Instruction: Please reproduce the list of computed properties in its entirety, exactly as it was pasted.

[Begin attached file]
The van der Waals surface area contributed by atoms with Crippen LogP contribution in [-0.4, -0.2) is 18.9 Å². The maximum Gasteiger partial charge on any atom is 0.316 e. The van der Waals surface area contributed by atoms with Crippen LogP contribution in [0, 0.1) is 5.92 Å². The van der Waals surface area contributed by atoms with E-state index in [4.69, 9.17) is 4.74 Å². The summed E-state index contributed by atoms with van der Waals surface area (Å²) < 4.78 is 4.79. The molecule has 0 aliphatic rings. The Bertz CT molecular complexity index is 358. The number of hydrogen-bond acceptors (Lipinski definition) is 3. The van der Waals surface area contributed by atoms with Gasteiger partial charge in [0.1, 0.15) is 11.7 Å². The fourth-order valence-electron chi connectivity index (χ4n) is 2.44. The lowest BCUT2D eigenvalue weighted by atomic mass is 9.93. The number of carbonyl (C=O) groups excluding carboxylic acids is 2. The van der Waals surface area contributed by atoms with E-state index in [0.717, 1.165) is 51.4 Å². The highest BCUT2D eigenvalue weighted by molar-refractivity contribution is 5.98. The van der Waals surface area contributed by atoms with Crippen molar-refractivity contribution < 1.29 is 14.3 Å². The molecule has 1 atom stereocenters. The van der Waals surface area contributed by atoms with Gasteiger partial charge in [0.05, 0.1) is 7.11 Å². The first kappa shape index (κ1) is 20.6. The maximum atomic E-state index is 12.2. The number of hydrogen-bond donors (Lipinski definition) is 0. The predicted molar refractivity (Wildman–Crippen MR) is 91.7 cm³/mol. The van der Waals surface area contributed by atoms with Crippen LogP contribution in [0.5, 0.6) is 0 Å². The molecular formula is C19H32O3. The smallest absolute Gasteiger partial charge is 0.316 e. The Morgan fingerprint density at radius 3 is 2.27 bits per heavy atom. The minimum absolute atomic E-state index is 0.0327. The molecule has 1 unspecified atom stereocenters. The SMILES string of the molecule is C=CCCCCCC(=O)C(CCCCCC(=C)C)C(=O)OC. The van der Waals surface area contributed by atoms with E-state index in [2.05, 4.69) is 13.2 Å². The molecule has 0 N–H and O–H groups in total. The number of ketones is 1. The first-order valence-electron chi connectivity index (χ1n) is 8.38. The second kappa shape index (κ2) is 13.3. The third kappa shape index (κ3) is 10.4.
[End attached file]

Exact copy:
The van der Waals surface area contributed by atoms with Crippen LogP contribution in [-0.4, -0.2) is 18.9 Å². The maximum Gasteiger partial charge on any atom is 0.316 e. The van der Waals surface area contributed by atoms with Crippen LogP contribution in [0, 0.1) is 5.92 Å². The van der Waals surface area contributed by atoms with E-state index in [4.69, 9.17) is 4.74 Å². The summed E-state index contributed by atoms with van der Waals surface area (Å²) < 4.78 is 4.79. The molecule has 0 aliphatic rings. The Bertz CT molecular complexity index is 358. The number of hydrogen-bond acceptors (Lipinski definition) is 3. The van der Waals surface area contributed by atoms with Gasteiger partial charge in [0.1, 0.15) is 11.7 Å². The fourth-order valence-electron chi connectivity index (χ4n) is 2.44. The lowest BCUT2D eigenvalue weighted by atomic mass is 9.93. The number of carbonyl (C=O) groups excluding carboxylic acids is 2. The van der Waals surface area contributed by atoms with E-state index in [0.717, 1.165) is 51.4 Å². The highest BCUT2D eigenvalue weighted by molar-refractivity contribution is 5.98. The van der Waals surface area contributed by atoms with Crippen molar-refractivity contribution < 1.29 is 14.3 Å². The molecule has 1 atom stereocenters. The van der Waals surface area contributed by atoms with Gasteiger partial charge in [0.05, 0.1) is 7.11 Å². The first kappa shape index (κ1) is 20.6. The maximum atomic E-state index is 12.2. The number of hydrogen-bond donors (Lipinski definition) is 0. The predicted molar refractivity (Wildman–Crippen MR) is 91.7 cm³/mol. The van der Waals surface area contributed by atoms with Crippen LogP contribution in [0.5, 0.6) is 0 Å². The molecular formula is C19H32O3. The smallest absolute Gasteiger partial charge is 0.316 e. The Morgan fingerprint density at radius 3 is 2.27 bits per heavy atom. The minimum absolute atomic E-state index is 0.0327. The molecule has 1 unspecified atom stereocenters. The SMILES string of the molecule is C=CCCCCCC(=O)C(CCCCCC(=C)C)C(=O)OC. The van der Waals surface area contributed by atoms with E-state index in [2.05, 4.69) is 13.2 Å². The molecule has 0 N–H and O–H groups in total. The number of ketones is 1. The first-order valence-electron chi connectivity index (χ1n) is 8.38. The second kappa shape index (κ2) is 13.3. The third kappa shape index (κ3) is 10.4.